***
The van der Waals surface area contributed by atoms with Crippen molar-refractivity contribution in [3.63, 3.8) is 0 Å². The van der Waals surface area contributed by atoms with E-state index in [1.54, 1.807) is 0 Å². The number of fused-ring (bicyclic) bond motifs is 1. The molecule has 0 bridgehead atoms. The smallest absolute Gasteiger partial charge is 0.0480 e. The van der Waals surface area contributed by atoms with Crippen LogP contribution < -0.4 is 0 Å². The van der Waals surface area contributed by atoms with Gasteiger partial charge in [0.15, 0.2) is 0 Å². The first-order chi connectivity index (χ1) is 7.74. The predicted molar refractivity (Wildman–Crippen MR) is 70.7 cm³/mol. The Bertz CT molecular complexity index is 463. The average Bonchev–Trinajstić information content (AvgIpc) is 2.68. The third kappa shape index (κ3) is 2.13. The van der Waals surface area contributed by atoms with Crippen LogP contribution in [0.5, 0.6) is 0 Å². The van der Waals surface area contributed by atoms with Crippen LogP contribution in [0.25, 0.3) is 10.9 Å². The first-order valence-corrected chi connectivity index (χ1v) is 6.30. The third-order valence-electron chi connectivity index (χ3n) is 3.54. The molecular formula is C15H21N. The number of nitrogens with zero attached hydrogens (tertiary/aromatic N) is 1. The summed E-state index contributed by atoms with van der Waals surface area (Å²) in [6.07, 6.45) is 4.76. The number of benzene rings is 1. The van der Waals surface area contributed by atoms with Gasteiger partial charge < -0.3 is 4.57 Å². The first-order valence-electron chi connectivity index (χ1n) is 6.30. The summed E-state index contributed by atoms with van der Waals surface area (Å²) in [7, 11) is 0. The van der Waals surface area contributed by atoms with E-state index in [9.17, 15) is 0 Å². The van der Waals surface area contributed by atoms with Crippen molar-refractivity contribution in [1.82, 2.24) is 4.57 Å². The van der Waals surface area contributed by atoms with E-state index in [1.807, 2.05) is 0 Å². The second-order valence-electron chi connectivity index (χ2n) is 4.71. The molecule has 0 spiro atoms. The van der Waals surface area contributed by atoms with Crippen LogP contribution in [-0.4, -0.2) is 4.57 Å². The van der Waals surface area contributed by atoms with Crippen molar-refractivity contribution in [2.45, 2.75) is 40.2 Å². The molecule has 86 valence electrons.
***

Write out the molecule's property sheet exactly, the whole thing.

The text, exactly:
The van der Waals surface area contributed by atoms with Crippen molar-refractivity contribution in [3.63, 3.8) is 0 Å². The van der Waals surface area contributed by atoms with E-state index in [1.54, 1.807) is 0 Å². The number of fused-ring (bicyclic) bond motifs is 1. The molecule has 0 bridgehead atoms. The smallest absolute Gasteiger partial charge is 0.0480 e. The van der Waals surface area contributed by atoms with Crippen LogP contribution < -0.4 is 0 Å². The van der Waals surface area contributed by atoms with Gasteiger partial charge in [0.15, 0.2) is 0 Å². The first-order chi connectivity index (χ1) is 7.74. The predicted molar refractivity (Wildman–Crippen MR) is 70.7 cm³/mol. The Bertz CT molecular complexity index is 463. The average Bonchev–Trinajstić information content (AvgIpc) is 2.68. The third kappa shape index (κ3) is 2.13. The van der Waals surface area contributed by atoms with Crippen LogP contribution in [0.5, 0.6) is 0 Å². The van der Waals surface area contributed by atoms with Crippen LogP contribution in [0.25, 0.3) is 10.9 Å². The first-order valence-corrected chi connectivity index (χ1v) is 6.30. The third-order valence-electron chi connectivity index (χ3n) is 3.54. The molecular formula is C15H21N. The number of nitrogens with zero attached hydrogens (tertiary/aromatic N) is 1. The summed E-state index contributed by atoms with van der Waals surface area (Å²) in [6.07, 6.45) is 4.76. The number of benzene rings is 1. The van der Waals surface area contributed by atoms with Gasteiger partial charge < -0.3 is 4.57 Å². The first-order valence-electron chi connectivity index (χ1n) is 6.30. The summed E-state index contributed by atoms with van der Waals surface area (Å²) in [7, 11) is 0. The van der Waals surface area contributed by atoms with E-state index in [9.17, 15) is 0 Å². The van der Waals surface area contributed by atoms with Crippen molar-refractivity contribution in [1.82, 2.24) is 4.57 Å². The van der Waals surface area contributed by atoms with E-state index in [1.807, 2.05) is 0 Å². The second-order valence-electron chi connectivity index (χ2n) is 4.71. The molecule has 0 spiro atoms. The van der Waals surface area contributed by atoms with Crippen LogP contribution in [-0.4, -0.2) is 4.57 Å². The van der Waals surface area contributed by atoms with Crippen molar-refractivity contribution in [2.45, 2.75) is 40.2 Å². The molecule has 86 valence electrons.